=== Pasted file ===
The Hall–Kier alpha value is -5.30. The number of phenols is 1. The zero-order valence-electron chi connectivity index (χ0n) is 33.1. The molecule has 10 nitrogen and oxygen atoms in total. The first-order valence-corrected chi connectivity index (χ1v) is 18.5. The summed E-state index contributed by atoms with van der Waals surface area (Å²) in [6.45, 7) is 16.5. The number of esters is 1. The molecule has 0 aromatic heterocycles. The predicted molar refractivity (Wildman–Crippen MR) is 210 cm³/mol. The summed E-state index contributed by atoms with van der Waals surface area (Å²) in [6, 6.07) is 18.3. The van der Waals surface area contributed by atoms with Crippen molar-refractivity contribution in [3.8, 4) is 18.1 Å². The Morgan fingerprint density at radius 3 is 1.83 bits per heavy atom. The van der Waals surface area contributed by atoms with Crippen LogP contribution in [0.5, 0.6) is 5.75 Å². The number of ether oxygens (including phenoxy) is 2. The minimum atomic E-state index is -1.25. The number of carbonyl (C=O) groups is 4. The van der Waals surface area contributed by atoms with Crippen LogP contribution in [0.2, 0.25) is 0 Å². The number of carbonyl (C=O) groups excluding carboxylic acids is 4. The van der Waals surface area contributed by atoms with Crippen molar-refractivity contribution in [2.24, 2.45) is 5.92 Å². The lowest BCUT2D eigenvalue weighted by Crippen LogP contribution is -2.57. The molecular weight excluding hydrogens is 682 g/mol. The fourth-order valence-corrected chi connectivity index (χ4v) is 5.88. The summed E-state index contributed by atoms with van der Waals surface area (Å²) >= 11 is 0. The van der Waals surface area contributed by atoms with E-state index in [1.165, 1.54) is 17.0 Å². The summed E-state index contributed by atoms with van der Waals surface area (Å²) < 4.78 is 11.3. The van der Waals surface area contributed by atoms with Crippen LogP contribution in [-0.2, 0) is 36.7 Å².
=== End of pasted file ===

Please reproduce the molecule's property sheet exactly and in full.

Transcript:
The Hall–Kier alpha value is -5.30. The number of phenols is 1. The zero-order valence-electron chi connectivity index (χ0n) is 33.1. The molecule has 10 nitrogen and oxygen atoms in total. The first-order valence-corrected chi connectivity index (χ1v) is 18.5. The summed E-state index contributed by atoms with van der Waals surface area (Å²) in [6.45, 7) is 16.5. The number of esters is 1. The molecule has 0 aromatic heterocycles. The predicted molar refractivity (Wildman–Crippen MR) is 210 cm³/mol. The summed E-state index contributed by atoms with van der Waals surface area (Å²) in [6, 6.07) is 18.3. The van der Waals surface area contributed by atoms with Crippen molar-refractivity contribution in [3.8, 4) is 18.1 Å². The Morgan fingerprint density at radius 3 is 1.83 bits per heavy atom. The van der Waals surface area contributed by atoms with Crippen LogP contribution in [0.5, 0.6) is 5.75 Å². The number of ether oxygens (including phenoxy) is 2. The minimum atomic E-state index is -1.25. The number of carbonyl (C=O) groups is 4. The van der Waals surface area contributed by atoms with Crippen LogP contribution in [0.2, 0.25) is 0 Å². The number of carbonyl (C=O) groups excluding carboxylic acids is 4. The van der Waals surface area contributed by atoms with Crippen molar-refractivity contribution in [2.24, 2.45) is 5.92 Å². The lowest BCUT2D eigenvalue weighted by Crippen LogP contribution is -2.57. The molecular weight excluding hydrogens is 682 g/mol. The fourth-order valence-corrected chi connectivity index (χ4v) is 5.88. The summed E-state index contributed by atoms with van der Waals surface area (Å²) >= 11 is 0. The van der Waals surface area contributed by atoms with E-state index in [1.165, 1.54) is 17.0 Å². The summed E-state index contributed by atoms with van der Waals surface area (Å²) < 4.78 is 11.3. The van der Waals surface area contributed by atoms with Crippen LogP contribution in [-0.2, 0) is 36.7 Å².